had the shape of a hyperbola and, thus, did not fit the experimental evidence. To complete the historical background of Antoines equation, we must say that Porter compared Bertrands equation (Eq 10) with that of Rankine-Kirchhoff (Eq 28) and found the former to be more accurate.[34] Regnault determined the vapor pressure as a function of temperature not only of water but also of 28 other liquids, such as vinyl alcohol, ether, and CS2.[2] In the same publication, he also reported his measurements of the vapor pressure of mixtures of liquids, partially or totally soluble,[2] and the heat of vaporization of eight substances (CS2, ether, ethanol, benzene, CCl4, CHl3, acetone, and turpentine)[2] at different pressures. Karl Eugene Duhring (18331921) used Regnaults results on the vapor pressure of organic compounds to develop what is now known as Duhrings rule, a linear relation between the temperature at which a given substance has the same vapor pressure as that of a reference substance (usually water). Nowadays, Duhrings rule is used to calculate the increase in boiling point of a solvent caused by a nonvolatile solute.[35] Another interesting historical fact is that Francois-Marie Raoult (18301901), in his paper describing the general law of the vapor pressure of solutions[36] (eventually to be known as Raoults law), made no mention of Regnaults results on the subject. Several attempts have been made to develop a theoretical basis for Antoines equation. For example, Gutmann and Simmons[37] expanded the results of Wall[38] to show that Eq 11 could be developed from van der Waals equation of state and the energy of an assembly of Einstein oscillators. The value of parameter C was shown to be related to the characteristic frequency of the liquid. Wall applied van der Waals equation of state to pressures sufficiently low so that the liquid could be considered incompressible and the vapor to behave ideally. Under these conditions, the vapor pressure could be equated to the fugacity of the liquid. Now, the fugacity, f, of a fluid is given by[11]
v

Fig. 3 Document from the French Navy allowing Antoine to publish his work

ln f

ln P*

1 PV RT

RT
v*

PdV

(Eq 36)

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General Interest where the superscript (*) represents a low pressure where the gas behaves ideally. Substitution of P from van der Waals expression and assuming that V* is very large so that (V* b) can be replaced by RT /P* and a/V 2 can be neglected, led to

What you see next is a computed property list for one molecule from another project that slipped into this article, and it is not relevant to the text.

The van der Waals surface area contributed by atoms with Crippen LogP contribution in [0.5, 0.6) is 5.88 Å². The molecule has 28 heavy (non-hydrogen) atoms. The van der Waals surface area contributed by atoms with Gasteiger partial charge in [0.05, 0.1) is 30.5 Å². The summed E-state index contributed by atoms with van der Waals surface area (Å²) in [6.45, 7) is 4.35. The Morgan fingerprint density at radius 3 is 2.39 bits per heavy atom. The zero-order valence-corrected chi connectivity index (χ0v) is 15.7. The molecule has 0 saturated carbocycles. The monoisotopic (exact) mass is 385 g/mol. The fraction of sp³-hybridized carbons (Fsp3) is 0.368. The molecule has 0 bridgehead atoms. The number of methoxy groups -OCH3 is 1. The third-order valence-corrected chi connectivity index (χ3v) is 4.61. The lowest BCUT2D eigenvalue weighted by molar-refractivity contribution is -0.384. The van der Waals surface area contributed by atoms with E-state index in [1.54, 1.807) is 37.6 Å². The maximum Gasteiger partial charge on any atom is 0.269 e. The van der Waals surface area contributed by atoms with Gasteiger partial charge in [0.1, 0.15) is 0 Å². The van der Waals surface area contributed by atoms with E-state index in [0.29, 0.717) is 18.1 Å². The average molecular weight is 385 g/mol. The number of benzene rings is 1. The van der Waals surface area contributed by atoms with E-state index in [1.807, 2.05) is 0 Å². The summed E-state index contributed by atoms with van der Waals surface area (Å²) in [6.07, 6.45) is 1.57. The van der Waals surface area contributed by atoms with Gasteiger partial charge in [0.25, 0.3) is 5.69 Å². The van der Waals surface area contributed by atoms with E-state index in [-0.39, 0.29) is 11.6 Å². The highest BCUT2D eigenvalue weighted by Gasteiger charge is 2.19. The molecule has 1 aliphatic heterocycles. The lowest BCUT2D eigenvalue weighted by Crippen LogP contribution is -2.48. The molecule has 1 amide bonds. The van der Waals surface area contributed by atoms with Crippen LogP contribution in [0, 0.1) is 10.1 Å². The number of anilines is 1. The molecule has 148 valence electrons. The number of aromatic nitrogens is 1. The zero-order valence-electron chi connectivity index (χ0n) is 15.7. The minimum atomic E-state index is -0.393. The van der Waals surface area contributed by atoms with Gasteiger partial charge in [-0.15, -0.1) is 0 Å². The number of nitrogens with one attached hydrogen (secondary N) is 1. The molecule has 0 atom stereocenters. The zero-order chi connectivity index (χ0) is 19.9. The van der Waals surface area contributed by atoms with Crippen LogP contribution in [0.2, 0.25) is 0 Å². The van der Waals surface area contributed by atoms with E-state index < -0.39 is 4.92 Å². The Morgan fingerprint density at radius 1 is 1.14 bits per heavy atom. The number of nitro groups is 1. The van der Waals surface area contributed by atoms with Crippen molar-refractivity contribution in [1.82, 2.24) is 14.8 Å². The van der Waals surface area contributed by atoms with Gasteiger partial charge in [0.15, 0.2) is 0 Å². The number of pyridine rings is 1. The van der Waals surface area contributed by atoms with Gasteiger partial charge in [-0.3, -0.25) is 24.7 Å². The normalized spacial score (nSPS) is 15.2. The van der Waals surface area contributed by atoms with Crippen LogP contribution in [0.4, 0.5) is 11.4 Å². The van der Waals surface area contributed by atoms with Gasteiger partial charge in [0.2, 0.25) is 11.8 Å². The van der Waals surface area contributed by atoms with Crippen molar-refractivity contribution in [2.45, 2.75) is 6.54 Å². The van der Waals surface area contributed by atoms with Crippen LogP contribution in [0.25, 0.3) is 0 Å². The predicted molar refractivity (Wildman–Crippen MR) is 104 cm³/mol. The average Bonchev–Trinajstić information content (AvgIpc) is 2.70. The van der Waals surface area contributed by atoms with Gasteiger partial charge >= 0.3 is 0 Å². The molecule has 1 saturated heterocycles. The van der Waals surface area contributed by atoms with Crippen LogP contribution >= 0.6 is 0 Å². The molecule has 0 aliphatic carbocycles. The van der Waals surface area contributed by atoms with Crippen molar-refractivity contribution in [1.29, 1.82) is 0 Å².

b
V b 2a VRT
RT
V b

identify the constant C of the Antoine equation with (273.16 3 0/8), and the C could be calculated from the maximum vibrational frequency of the oscillator: log P A B 273.15
A B 3 0 /8
(Eq 44)

3 0 /8

ln f

ln

(Eq 37)

To calculate the fugacity of the liquid, Wall estimated the volume of the liquid by considering it to be equal to the smallest root of the cubic equation of state; namely, b2RT a

Effect of the Pressure of the Vapor Pressure


It has already been mentioned that the vapor pressure of a pure compound may be considered independent of the external pressure. We will close our analysis with a general discussion of the possible effect of the external pressure. Experience tells us that most solids and liquids exist usually under pressure greater than their vapor pressures. The medium exerting pressure on a substance may be an insoluble gas, insoluble liquid, piston, or other external force. As an example, consider the common situation of water at 298.15 K; the vapor pressure of water is 3.169 kPa, while the external one is near 100 kPa. The possible effect of the external pressure was analyzed by John Henry Poynting (18521914) in 1881, very close in time to the publication of Antoine equation.[40] His basic arguments were as follows. Consider a system consisting of a pure liquid in equilibrium with its vapor. The gas phase is now compressed isothermally from the initial pressure Psat to a pressure P. From the Maxwell relation dG VdP and assuming, as a first approximation, that the vapor behaves similar to an ideal gas and the liquid is incompressible, we get
G nRT ln P Psat
P

(Eq 38)

Substitution of Eq 38 into 36 and assuming that at low pressures the fugacity was equal to the vapor pressure yielded, finally a b2
a bRT

ln P

ln

(Eq 39)

Inspection of Eq 39 shows that it is exactly the same form as the Clausius-Clapeyron (Eq 26). Gutmann and Simmons went a step forward and used the expression developed by Tetrode[39] for the van der Waals equation, where the thermal energy of a liquid was described in terms of the vibrational energy possessed by an assembly of Einstein oscillators.
a (V V2

V LdP
Psat

V L (P

Psat)

(Eq 45)

b)

(T )

(Eq 40) where VL is the volume of the liquid. In todays terms, we would use the concept of fugacity and write Eq 45 in the more precise manner:
(Eq 41) G nRT ln f
f sat
P

(T )

RT

3R 8

RT 2 0 2 20T

V LdP
Psat

V L (P

Psat)

(Eq 46)

where 0 was a characteristic temperature. For this situation, Eq 37 and 40 became b


V
a b2

ln f

2a V (T )
a b (T )

ln

(T ) b

For example, consider saturated liquid water at 298.15 K. If the pressure is increased from 3.169 to 1000 kPa, the vapor pressure in the final state will from Eq 45 be approximately
(Eq 42) ln P Psat
(0.001127)(18)(1000 3.169) (298.15)(82.06)
0.000827 (Eq 45a)
P Psat
1.0008 (Eq 45b)

ln P

ln

(Eq 43)

According to Gutmann and Simmons, if only the first term of the (T ) series was retained, then, Eq 43 became of the form of the Clausius-Clapeyron equation; retention of the first two terms yielded an expression that had the same form as that of Antoine. Furthermore, it was possible to

As we see, under normal conditions, the effect of the external pressure on the vapor pressure is negligible, but it may become of importance in many modern processes that

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General Interest are conducted at very high pressures, such as supercritical gas extraction. References